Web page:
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Tuesday, January 31

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« Derby Lite Comes to Chicago Too Late For Bears to Hit the Reset Button »

Bulls Wed Dec 21 2011

The Man From Rip City

Thumbnail image for chicagobulls.pngThe addition of Rip Hamilton makes the Bulls a better team. I come not to dispute that. I simply seek, as always, a bit of perspective.

First, let us please, for the love of Tex Winter, stop comparing Hamilton immediately and exclusively to Keith Bogans.

Yes, Bogans is the man who lost his starting job and indeed his gainful employment altogether to Hamilton, but far and away the better comparison is to Kyle Korver. In crunch time, if the Bulls last season needed offense, needed a wing threat to draw defensive attention from Derrick Rose, they turned never to Bogans but to Korver.

If Rip Hamilton is to offer the Bulls, in "winning time," more than what they had, he has to be better than Kyle Korver, not Keith Bogans.

Does he offer this? Well, yes, he probably does.

Hamilton is faster in the open court, savvier with his passes, and even more nimble in that which he and Korver do best: curling around screens to pop open on the wing.

Most notably, Hamilton is a better combination of offense and defense than Bogans, Korver or Ronnie Brewer. And if Tuesday's preseason finale is any indication, he fits seamlessly into this offense.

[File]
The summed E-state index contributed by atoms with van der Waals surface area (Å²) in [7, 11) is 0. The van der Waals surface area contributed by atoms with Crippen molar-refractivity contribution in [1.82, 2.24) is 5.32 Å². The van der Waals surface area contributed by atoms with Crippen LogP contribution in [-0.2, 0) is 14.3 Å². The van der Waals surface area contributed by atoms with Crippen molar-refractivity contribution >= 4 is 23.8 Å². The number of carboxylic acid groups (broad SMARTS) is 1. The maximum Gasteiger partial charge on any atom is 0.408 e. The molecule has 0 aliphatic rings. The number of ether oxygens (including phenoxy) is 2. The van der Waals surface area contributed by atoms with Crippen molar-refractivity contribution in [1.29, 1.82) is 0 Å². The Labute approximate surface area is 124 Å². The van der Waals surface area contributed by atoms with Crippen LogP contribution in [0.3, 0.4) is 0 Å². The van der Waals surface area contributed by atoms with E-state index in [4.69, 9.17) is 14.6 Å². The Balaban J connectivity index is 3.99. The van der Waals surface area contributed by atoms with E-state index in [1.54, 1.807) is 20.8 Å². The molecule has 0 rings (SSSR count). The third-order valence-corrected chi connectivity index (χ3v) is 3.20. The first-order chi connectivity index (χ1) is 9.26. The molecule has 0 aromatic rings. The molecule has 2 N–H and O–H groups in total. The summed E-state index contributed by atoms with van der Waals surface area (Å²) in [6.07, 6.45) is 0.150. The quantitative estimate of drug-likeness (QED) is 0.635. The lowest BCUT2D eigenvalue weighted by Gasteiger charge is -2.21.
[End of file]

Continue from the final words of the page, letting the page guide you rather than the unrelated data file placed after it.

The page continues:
I just can't understand why Chicago fans and media are uniformly acting like the addition of a wing shooter who curls around screens is going to carry the Bulls to another level. They had a hugely successful one for 82 games last season! (And a slightly less successful version in the playoffs.)

Which brings me to my second point:

For six seasons, from 2002-08, Rip Hamilton was one of the most effective shooting guards in the league, and it is this player the mainstream pundits are remembering. But as measured in win shares, the past two seasons were his least productive since his rookie year with the Wizards a full 12 years ago. Per 48 minutes, his output was half the league average and one-third of his career peak.

Granted, it's not quite fair to say he has irrevocably become that shell of a former all-star, given how awful and how dysfunctional (Rip included) those recent Pistons teams were. I expect he will play better in Chicago than he ever did under John Kuester, Detroit's unlamented, mutinied-upon head coach.

***I will also note that Hamilton's great run from 2002-08 coincides exactly with his years playing alongside Chauncey Billups in the backcourt. You think he might benefit from running with Rose?

But please, if you're going to talk about the Bulls adding a former all-star shooting guard, make sure you don't forget that first part.

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